Monday, October 31, 2011

On your mark, get set...

NaNoWriMo doesn't start until midnight tonight (although that's already here for some folks!), but I realized there is no way I will be able to interrupt my regularly-scheduled novel-writing to blog over the next month. Nope. Just isn't going to happen. Not if I want to hit 50,000 words, that is.

My goal is to finish Spirit (a multicultural MG adventure) by midnight November 30. Please stop by to track my progress and leave words of encouragement!

If you're NaNoing, too, please buddy me (I'm Alison Stevens). We can keep each other going!

And now, a word about those who have made this venture possible:
  • Beloved Husband, for never once questioning whether I can do it.
  • My oldest son, for teaching me the mind-jogging exercises they do at his school.
  • My youngest son, for his hugs.
  • My writing friends, virtual and IRL, who are attempting this with me.
  • My critique partners, who won't get my November critique until December.
  • My 8th-grade typing teacher, without whom I would not be able to type at lightning speed.

The countdown continues. Let the games begin!

Thursday, October 27, 2011


These days, my mind is completely focused on either kid-related stuff (Halloween parties, costumes, conferences with teachers, costumes, book orders, costumes, fund-raisers, costumes, and pumpkin-carving; did I mention costumes?) or writing-related stuff (queries for magazine articles, tightening Thunderstruck, planning for NaNo).

Maybe focused isn't the right word. Scattered, perhaps.

To give you an idea, I was outside during the incredible northern lights display Monday night but so focused on sorting the recycling that I completely missed this:


So today's post is short and sweet, with a bit of fun to get you ready for the weekend.

And I'm off to finish some last-minute projects before November 1!

Monday, October 24, 2011

Commitment and a great way to pay it forward

Last year, I planned to participate in NaNoWriMo, but it didn't happen. This year, when two writer friends asked if I was going to join them in the month of insanity, I waffled. And then I decided to commit.

Why share this with you? Largely because it means I will have even less time available for blogging than I've had over the past few months. As a result, my schedule is going to change to twice a week (Mondays and Thursdays) for the foreseeable future.

Now for a bit of news. If you weren't aware, Authoress at Miss Snark's First Victim is holding another Baker's Dozen auction. The adult entries are now closed, but MG/YA entries can be submitted on Nov. 1 and 3. In the mean time, check out Write Escape and help my delightful new CP, Linda (Escape Artist) provide some feedback to help writers polish their first 250 words.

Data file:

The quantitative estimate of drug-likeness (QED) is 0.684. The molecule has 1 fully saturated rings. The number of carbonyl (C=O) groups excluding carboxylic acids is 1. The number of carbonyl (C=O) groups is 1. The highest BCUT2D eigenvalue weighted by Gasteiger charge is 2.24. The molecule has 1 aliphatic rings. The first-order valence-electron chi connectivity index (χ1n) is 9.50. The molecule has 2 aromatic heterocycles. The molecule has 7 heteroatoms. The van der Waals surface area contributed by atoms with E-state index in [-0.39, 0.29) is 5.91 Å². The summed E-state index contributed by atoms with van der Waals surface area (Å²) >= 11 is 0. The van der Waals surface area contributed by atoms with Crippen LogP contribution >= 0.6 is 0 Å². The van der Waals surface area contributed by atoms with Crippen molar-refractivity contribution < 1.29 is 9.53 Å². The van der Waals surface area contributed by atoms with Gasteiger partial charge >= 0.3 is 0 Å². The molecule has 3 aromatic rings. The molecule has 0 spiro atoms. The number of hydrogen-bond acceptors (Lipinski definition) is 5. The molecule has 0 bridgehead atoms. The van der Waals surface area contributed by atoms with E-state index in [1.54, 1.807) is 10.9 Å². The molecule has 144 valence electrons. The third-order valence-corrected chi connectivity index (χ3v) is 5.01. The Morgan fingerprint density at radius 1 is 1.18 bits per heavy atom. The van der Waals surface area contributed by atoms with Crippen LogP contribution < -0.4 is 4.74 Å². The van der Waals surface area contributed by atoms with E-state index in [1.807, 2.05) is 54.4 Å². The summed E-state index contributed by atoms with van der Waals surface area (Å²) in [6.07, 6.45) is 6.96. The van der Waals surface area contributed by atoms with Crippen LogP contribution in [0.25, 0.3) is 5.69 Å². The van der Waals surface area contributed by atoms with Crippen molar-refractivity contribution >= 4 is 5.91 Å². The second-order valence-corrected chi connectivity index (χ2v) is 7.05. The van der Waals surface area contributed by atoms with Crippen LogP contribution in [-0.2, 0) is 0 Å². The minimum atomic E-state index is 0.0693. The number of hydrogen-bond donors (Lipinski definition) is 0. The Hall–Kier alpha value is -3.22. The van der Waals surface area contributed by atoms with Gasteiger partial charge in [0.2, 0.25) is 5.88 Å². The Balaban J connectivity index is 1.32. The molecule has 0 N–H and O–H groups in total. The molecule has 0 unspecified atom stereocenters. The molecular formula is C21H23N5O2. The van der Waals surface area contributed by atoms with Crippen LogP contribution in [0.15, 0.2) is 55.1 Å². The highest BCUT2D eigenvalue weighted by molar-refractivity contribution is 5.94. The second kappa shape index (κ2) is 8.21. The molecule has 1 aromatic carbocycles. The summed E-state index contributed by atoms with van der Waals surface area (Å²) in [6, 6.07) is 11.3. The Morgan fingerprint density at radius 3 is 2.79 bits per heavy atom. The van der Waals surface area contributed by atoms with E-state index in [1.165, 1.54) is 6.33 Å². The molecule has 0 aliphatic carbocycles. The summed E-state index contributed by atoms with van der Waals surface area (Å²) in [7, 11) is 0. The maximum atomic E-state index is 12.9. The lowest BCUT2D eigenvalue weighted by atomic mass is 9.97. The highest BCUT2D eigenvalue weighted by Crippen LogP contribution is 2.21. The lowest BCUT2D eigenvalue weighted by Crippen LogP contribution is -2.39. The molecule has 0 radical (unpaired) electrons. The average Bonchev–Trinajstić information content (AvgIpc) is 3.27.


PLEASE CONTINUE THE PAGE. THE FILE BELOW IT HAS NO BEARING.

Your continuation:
Have a wonderful start to your week!

Friday, October 21, 2011


We've been out enjoying the gorgeous fall weather lately, with lots of walks around a nearby park. We keep coming across caterpillars that are making their way to a safe place to pupate for the winter. Naturally, my boys have to carefully move them off of the path and out of harm's way. There are enough squished ones, already.

Many of the caterpillars are covered in stiff hairs. They practically sprint across the path. But another is slow, confused, trying to dig a hole.  It has a smooth, velvety-looking body. No hair. But each and everyone of this kind has something else.

Not the best photo, I'm afraid.

See those little white things behind the head? Know what they are? They're wasp eggs. This caterpillar was parasitized by a parasitoid wasp. What, you ask, is that? A wasp laid its eggs on the caterpillar. When the eggs hatch, the wasp larvae will consume the caterpillar, eventually killing it.

The crazy thing is, the wasp eggs seem to have changed the caterpillar's behavior. Every other caterpillar was headed for high ground to spend the winter. All of the parasitized ones were trying to dig into the rocky path. Very un-caterpillar-like behavior.

Wasps often dig burrows where they stash a caterpillar with eggs on it. Parasitoid wasps don't disable their kids' future meal; they let the larvae take care of that. But something about the eggs must mess with the caterpillar's brain, changing its behavior in a way that will help the wasps, not the caterpillar.

It's been zombified.

Are there other zombies in nature? You bet. Entomogenous fungi do it, too. When the fungus takes up residence inside an insect's body, it eventually consumes the body tissues. In the process, it alters the insect's behavior.

All that white stuff is the fungus. (source)
The zombified critter climbs up to an exposed perch. Not the best place for an insect (too easy to spot by things that want to eat it), but the perfect place for the fungus, which releases spores on the wind.

Even rabies zombifies animals by putting them in attack mode. What better way to spread to new hosts than by hiding out in saliva and driving the current host into a frenzied, froth-mouthed state of attack?

Watch out for zombies this Halloween. You never know where they might turn up.

What is your favorite spooky critter?

Monday, October 17, 2011

Contests and prizes and wishes, oh my!

Hi and welcome to my new followers! Friday's blogfest was a lot of fun!

Due to nightmares and scary shadows (in my children's rooms, not mine), I didn't get much sleep last night, which is why I'm late posting today. In fact, I wasn't going to post at all, but then I came across these awesome contests. They're both so great, I had to share!

Dear Editor is giving away a Free first 20 pages critique. All you have to do is go here, check out her awesome book trailer, and enter!

And Shannon Whitney Messenger, who announced an incredible three-book deal last week is celebrating with the contest of all contests. She's going to grant wishes! So just in case you missed it, go check it out!